Ethiopia is the fastest-growing economy in 2017, according to the World Bank’s latest edition of Global Economic Prospects. Ethiopia’s GDP is forecast to grow by 8.3% in 2017. By contrast, global growth is projected to be 2.7%.
The East African country’s accelerating growth comes on the back of government spending on infrastructure. With a GDP of US$69.22 billion (2016 est.), Ethiopia is now the biggest economy in the region, beating Kenya (US$66 billion) which has held the position for many decades.
However, borrowing to finance Ethiopia’s large public infrastructure projects has led to a rise in public debt, which increased by more than 10% of GDP between 2014 and 2016, and now exceeds 50% of GDP, the report says. Many emerging market economies have high levels of public debt, and the World Bank says it is concerned about this because it could drag down growth.
Worsening drought conditions could also affect Ethiopia’s growth, says the report.
While coffee remains the largest foreign exchange earner, Ethiopia is diversifying exports, and commodities such as gold, sesame, khat, livestock and horticulture products are becoming increasingly important. Manufacturing represented less than 8% of total exports in 2016, but manufacturing exports should increase due to a growing international investment in the country, according to experts.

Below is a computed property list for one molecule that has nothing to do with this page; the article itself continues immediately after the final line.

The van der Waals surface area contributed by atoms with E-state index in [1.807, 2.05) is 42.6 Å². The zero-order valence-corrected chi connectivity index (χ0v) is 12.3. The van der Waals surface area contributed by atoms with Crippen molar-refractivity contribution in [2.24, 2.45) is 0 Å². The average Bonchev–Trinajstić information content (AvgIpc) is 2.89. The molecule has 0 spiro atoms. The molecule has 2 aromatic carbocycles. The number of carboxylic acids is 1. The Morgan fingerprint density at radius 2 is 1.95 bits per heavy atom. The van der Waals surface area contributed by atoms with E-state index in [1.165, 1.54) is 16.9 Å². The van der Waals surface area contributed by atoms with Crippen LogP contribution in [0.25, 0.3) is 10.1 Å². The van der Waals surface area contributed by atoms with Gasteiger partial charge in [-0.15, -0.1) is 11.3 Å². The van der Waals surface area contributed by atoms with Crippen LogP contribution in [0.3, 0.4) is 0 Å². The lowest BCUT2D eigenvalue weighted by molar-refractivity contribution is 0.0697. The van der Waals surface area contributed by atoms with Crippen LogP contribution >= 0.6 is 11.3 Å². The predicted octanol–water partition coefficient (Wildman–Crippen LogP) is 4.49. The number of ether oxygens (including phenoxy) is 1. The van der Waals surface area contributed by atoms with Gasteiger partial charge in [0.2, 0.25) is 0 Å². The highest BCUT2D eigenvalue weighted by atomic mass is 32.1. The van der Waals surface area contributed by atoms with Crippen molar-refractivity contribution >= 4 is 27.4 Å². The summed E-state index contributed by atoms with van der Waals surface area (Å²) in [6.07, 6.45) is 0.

With 102.4 million inhabitants, Ethiopia is Africa’s second most populous country.
Uzbekistan has the second-fastest-growing economy, with projected growth of 7.6% thanks to rising oil prices, benign global financing conditions, robust growth in the euro Area, and generally supportive policies among governments of several large countries in the region.
Nepal is next, with a 7.5% projection. Nepal’s growth has rebounded strongly following a good monsoon, reconstruction efforts after the 2015 earthquake and normalization of trade with India, says the Bank.
India is the fourth-fastest-growing economy with 7.2% projected growth, thanks in part to a rise in exports and an increase in government spending.
Among the other top 10 performers are Djibouti and Laos with 7% and Cambodia, the Philippines and Myanmar with 6.9%.
Emerging-market and developing economies are anticipated to grow 4.1% – far faster than advanced economies. Growth in advanced economies is expected to reach 1.9% in 2017, according to the World Bank.
Kwame Appiah with World Bank report